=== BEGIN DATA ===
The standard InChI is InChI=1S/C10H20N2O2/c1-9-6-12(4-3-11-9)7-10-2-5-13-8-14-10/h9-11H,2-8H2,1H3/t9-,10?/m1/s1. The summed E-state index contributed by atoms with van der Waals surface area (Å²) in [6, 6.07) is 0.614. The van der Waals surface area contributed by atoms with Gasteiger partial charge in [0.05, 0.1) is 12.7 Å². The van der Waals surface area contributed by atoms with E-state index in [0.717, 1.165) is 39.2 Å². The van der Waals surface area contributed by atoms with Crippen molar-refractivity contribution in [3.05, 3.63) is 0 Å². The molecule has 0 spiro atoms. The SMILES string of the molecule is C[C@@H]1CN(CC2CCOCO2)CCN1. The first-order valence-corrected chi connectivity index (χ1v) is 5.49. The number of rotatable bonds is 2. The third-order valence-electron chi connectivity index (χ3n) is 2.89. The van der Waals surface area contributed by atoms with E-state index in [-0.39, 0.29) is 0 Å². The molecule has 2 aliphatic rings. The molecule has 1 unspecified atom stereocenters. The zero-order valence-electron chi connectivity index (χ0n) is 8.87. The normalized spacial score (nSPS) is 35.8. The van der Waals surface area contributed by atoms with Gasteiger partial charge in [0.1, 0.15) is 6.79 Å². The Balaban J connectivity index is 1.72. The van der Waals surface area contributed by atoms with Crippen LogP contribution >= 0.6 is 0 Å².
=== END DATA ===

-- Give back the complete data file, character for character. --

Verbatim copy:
The standard InChI is InChI=1S/C10H20N2O2/c1-9-6-12(4-3-11-9)7-10-2-5-13-8-14-10/h9-11H,2-8H2,1H3/t9-,10?/m1/s1. The summed E-state index contributed by atoms with van der Waals surface area (Å²) in [6, 6.07) is 0.614. The van der Waals surface area contributed by atoms with Gasteiger partial charge in [0.05, 0.1) is 12.7 Å². The van der Waals surface area contributed by atoms with E-state index in [0.717, 1.165) is 39.2 Å². The van der Waals surface area contributed by atoms with Crippen molar-refractivity contribution in [3.05, 3.63) is 0 Å². The molecule has 0 spiro atoms. The SMILES string of the molecule is C[C@@H]1CN(CC2CCOCO2)CCN1. The first-order valence-corrected chi connectivity index (χ1v) is 5.49. The number of rotatable bonds is 2. The third-order valence-electron chi connectivity index (χ3n) is 2.89. The van der Waals surface area contributed by atoms with E-state index in [-0.39, 0.29) is 0 Å². The molecule has 2 aliphatic rings. The molecule has 1 unspecified atom stereocenters. The zero-order valence-electron chi connectivity index (χ0n) is 8.87. The normalized spacial score (nSPS) is 35.8. The van der Waals surface area contributed by atoms with Gasteiger partial charge in [0.1, 0.15) is 6.79 Å². The Balaban J connectivity index is 1.72. The van der Waals surface area contributed by atoms with Crippen LogP contribution >= 0.6 is 0 Å².